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1.  Access to high cost medicines in Australia: ethical perspectives 
Access to "high cost medicines" through Australia's Pharmaceutical Benefits Scheme (PBS) is tightly regulated. It is inherently difficult to apply any criteria-based system of control in a way that provides a fair balance between efficient use of limited resources for community needs and equitable individual access to care. We suggest, in relation to very high cost medicines, that the present arrangements be re-considered in order to overcome potential inequities. The biological agents for the treatment of rheumatoid arthritis are used as an example by which to discuss the ethical issues associated with the current scheme. Consideration of ethical aspects of the PBS and similar programs is important in order to achieve the fairest outcomes for individual patients, as well as for the community.
doi:10.1186/1743-8462-5-4
PMCID: PMC2412887  PMID: 18489760
2.  The views of stakeholders on controlled access schemes for high-cost antirheumatic biological medicines in Australia 
Background
In Australia, government-subsidised access to high-cost medicines is "targeted" to particular sub-sets of patients under the Pharmaceutical Benefits Scheme to achieve cost-effective use. In order to determine how this access system could be improved, the opinions of key stakeholders on access to biological agents for rheumatoid arthritis were explored.
Methods
Thirty-six semi-structured interviews were conducted with persons from relevant stakeholder groups. These were transcribed verbatim, and analysed thematically.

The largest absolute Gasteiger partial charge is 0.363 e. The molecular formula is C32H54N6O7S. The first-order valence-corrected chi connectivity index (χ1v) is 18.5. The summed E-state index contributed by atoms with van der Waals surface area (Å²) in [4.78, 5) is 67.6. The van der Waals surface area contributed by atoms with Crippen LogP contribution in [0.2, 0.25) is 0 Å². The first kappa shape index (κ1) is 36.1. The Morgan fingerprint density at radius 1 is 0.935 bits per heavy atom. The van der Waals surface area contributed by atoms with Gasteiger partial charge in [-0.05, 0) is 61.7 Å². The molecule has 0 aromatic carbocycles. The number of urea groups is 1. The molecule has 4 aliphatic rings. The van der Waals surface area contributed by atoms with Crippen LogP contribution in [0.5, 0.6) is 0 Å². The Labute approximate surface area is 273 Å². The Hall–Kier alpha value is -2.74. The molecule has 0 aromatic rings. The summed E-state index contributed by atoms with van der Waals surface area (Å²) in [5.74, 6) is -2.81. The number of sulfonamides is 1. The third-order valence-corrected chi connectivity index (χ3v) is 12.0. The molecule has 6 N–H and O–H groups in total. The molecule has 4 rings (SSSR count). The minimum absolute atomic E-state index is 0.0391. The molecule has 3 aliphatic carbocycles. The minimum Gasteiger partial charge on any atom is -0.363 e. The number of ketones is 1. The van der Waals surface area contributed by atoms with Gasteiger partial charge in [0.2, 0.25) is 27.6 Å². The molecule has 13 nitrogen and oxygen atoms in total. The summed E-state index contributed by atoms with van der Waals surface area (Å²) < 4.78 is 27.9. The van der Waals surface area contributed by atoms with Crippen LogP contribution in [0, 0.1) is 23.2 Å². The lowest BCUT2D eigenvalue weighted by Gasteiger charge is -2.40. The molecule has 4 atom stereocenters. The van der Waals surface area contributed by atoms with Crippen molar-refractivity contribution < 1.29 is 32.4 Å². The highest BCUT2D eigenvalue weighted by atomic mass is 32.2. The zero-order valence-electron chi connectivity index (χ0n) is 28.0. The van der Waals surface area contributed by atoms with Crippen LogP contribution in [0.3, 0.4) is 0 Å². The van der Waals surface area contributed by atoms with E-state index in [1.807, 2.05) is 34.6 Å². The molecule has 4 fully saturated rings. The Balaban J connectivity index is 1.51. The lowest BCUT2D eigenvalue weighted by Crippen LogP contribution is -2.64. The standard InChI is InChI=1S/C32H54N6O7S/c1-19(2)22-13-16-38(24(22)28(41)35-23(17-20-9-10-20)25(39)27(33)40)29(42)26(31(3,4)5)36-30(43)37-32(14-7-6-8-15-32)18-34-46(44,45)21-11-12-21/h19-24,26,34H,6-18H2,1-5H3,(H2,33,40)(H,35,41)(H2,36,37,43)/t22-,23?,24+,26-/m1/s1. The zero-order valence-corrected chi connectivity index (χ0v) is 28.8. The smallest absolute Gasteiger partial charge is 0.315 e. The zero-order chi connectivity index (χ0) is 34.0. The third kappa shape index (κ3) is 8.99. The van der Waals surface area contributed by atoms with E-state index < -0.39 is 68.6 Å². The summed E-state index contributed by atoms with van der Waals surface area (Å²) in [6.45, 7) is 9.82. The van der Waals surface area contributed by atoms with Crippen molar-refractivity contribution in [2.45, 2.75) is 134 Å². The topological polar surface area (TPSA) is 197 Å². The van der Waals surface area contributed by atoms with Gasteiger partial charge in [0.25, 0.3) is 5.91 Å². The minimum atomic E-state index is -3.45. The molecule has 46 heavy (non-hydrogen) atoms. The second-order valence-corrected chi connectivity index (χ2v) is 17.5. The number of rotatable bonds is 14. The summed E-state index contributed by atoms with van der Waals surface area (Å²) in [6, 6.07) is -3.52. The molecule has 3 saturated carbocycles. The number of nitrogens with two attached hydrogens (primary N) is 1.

Results
Controlled access to expensive medicines was considered to be equitable and practical; however, there was disagreement as to the method of defining the target patient populations. Other concerns included timeliness of access, excessive bureaucracy, and the need for additional resources to facilitate the scheme. Collaboration between stakeholders was deemed important because it allows more equitable distribution of limited resources. The majority considered that stakeholder consultation should have been broader. Most wanted increased transparency of the decision-making process, ongoing and timely review of access criteria, and an increased provision of information for patients. More structured communication between stakeholders was proposed.
Conclusion
The Pharmaceutical Benefit Scheme is adapting to meet the changing needs of patients. Provision of subsidised access to high-cost medicines in a manner that is affordable for individuals and society, and that is equitable and efficiently managed is challenging. The views of stakeholders on targeted access to anti-rheumatic biological medicines in Australia acknowledged this challenge and provided a number of suggestions for modifications. These could serve as a basis to inform the debate on how to change the processes and policies so as to improve the scheme.
doi:10.1186/1743-8462-4-26
PMCID: PMC2231358  PMID: 18096055
3.  The funding and use of high-cost medicines in Australia: the example of anti-rheumatic biological medicines 
Background
Subsidised access to high-cost medicines in Australia is restricted under national programs (the Pharmaceutical Benefits Scheme, PBS, and the Repatriation Pharmaceutical Benefits Scheme, RPBS) with a view to achieving cost-effective use. The aim of this study was to examine the use and associated government cost of biological agents for treating rheumatoid arthritis over the first two years of subsidy, and to compare these data to the predicted outcomes.
Methods
National prescription and expenditure data for the biologicals, etanercept, infliximab, adalimumab, and anakinra were collected and analysed for the period August 2003 to July 2005. Dispensing data on biologicals sorted by the metropolitan, rural and remote zones and by prescriber major specialty were also examined.